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"A Duty to Defend Patent Infringement"

Daily Journal

In a case of first impression, the 9th U.S. Circuit Court of Appeal held, for the first time under California law, that patent infringement can be covered as a "misappropriation of advertising ideas" under the advertising injury portion of a general liability policy, where the patent is on a method of web based advertising.

In Hyundai Motor America v. National Union etc. et al., Case No. 08-56527, filed April 5, Hyundai maintained a Web site that it used to advertise its cars and parts catalog. Potential customers could log on to the Web site and use a "build your own vehicle" feature that displayed product and pricing information on an interactive basis. Any potential customer could navigate through the site, input desired options and requirements, and generate a customized product proposal. This web-based technology is widely used as an advertising method to draw interested customers to the possibility of purchasing their "custom made" vehicles.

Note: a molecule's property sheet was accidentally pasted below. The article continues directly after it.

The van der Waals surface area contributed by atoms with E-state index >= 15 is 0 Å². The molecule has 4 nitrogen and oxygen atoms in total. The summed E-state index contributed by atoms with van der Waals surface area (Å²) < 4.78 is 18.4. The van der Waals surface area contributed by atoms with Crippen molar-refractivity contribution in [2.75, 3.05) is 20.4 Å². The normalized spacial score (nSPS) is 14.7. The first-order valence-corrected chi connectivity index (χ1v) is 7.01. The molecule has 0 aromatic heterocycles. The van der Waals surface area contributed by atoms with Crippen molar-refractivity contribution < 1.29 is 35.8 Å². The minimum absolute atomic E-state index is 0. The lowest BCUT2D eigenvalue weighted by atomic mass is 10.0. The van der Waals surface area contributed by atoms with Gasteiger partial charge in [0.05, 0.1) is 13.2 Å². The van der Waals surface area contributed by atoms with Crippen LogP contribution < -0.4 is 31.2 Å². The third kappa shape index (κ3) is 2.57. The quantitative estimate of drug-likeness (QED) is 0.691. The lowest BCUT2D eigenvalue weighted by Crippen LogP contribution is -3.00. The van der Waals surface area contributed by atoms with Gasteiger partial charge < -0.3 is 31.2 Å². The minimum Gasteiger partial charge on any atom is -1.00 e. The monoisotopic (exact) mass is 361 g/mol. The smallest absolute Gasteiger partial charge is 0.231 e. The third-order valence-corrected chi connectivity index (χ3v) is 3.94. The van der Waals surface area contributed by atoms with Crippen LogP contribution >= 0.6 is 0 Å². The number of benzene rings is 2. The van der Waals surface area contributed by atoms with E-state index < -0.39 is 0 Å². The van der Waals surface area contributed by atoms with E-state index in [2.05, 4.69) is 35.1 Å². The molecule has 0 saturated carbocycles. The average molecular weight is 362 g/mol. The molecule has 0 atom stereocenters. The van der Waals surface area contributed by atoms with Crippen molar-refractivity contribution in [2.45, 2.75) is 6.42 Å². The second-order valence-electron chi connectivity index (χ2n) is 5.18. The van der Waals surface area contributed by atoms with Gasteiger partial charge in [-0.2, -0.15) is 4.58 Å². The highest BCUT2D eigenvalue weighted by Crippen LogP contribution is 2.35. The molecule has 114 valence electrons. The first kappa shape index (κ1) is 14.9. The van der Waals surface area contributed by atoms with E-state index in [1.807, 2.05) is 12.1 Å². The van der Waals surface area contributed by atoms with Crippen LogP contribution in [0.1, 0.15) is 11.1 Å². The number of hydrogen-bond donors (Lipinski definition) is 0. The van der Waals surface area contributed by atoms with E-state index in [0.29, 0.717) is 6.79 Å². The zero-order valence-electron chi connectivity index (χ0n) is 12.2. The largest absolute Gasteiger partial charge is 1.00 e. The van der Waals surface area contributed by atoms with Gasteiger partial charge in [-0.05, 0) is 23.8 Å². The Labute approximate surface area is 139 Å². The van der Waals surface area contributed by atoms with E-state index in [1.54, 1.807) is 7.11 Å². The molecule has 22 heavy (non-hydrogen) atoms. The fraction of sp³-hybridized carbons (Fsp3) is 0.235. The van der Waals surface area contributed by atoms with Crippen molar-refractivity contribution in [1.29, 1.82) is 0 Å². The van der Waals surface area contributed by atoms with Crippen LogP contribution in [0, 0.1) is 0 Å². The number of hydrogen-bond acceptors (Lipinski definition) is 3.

In the underlying lawsuit, Hyundai (along with other major automobile manufacturers) was alleged to have infringed on a third party's (Orion's) "method patents" for a computer-based system to dynamically create a customized proposal for the potential customer. Hyundai tendered the defense of the underlying lawsuit to its general liability carriers (National Union and American Home), on the grounds that the alleged patent infringement constituted an "advertising injury." The policies defined advertising injury to include "misappropriation of advertising ideas." The insurers declined to defend, and Hyundai brought suit (the "coverage action").

In the coverage action, the District Court granted summary judgment in favor of the insurers. On appeal, the 9th Circuit reversed and remanded, with instructions to enter summary judgment in favor of Hyundai, holding that "in the context of the facts of this case, the third-party infringement claims constituted allegations of "misappropriation of advertising ideas" for purposes of the insurance policy." Thus, the court found a duty to defend.